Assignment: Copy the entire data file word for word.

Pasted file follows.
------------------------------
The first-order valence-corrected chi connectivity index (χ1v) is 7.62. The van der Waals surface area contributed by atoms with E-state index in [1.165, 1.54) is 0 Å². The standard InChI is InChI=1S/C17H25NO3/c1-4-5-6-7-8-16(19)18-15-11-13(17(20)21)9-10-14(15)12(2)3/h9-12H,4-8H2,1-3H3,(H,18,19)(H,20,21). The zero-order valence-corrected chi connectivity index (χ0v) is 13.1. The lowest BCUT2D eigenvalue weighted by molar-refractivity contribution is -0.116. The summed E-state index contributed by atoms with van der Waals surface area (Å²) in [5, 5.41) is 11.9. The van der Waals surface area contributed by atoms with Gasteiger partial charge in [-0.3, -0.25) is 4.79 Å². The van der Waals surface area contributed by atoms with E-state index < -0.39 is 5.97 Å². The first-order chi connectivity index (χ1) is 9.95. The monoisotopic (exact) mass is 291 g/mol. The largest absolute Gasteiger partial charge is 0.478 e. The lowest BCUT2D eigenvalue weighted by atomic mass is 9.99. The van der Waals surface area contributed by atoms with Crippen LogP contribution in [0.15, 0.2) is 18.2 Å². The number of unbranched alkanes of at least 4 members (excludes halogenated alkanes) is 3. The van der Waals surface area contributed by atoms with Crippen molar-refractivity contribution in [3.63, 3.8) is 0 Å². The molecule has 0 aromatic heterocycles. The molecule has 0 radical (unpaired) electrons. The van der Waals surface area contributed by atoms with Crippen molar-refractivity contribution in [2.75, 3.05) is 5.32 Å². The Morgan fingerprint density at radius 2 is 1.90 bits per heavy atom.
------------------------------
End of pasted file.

The first-order valence-corrected chi connectivity index (χ1v) is 7.62. The van der Waals surface area contributed by atoms with E-state index in [1.165, 1.54) is 0 Å². The standard InChI is InChI=1S/C17H25NO3/c1-4-5-6-7-8-16(19)18-15-11-13(17(20)21)9-10-14(15)12(2)3/h9-12H,4-8H2,1-3H3,(H,18,19)(H,20,21). The zero-order valence-corrected chi connectivity index (χ0v) is 13.1. The lowest BCUT2D eigenvalue weighted by molar-refractivity contribution is -0.116. The summed E-state index contributed by atoms with van der Waals surface area (Å²) in [5, 5.41) is 11.9. The van der Waals surface area contributed by atoms with Gasteiger partial charge in [-0.3, -0.25) is 4.79 Å². The van der Waals surface area contributed by atoms with E-state index < -0.39 is 5.97 Å². The first-order chi connectivity index (χ1) is 9.95. The monoisotopic (exact) mass is 291 g/mol. The largest absolute Gasteiger partial charge is 0.478 e. The lowest BCUT2D eigenvalue weighted by atomic mass is 9.99. The van der Waals surface area contributed by atoms with Crippen LogP contribution in [0.15, 0.2) is 18.2 Å². The number of unbranched alkanes of at least 4 members (excludes halogenated alkanes) is 3. The van der Waals surface area contributed by atoms with Crippen molar-refractivity contribution in [3.63, 3.8) is 0 Å². The molecule has 0 aromatic heterocycles. The molecule has 0 radical (unpaired) electrons. The van der Waals surface area contributed by atoms with Crippen molar-refractivity contribution in [2.75, 3.05) is 5.32 Å². The Morgan fingerprint density at radius 2 is 1.90 bits per heavy atom.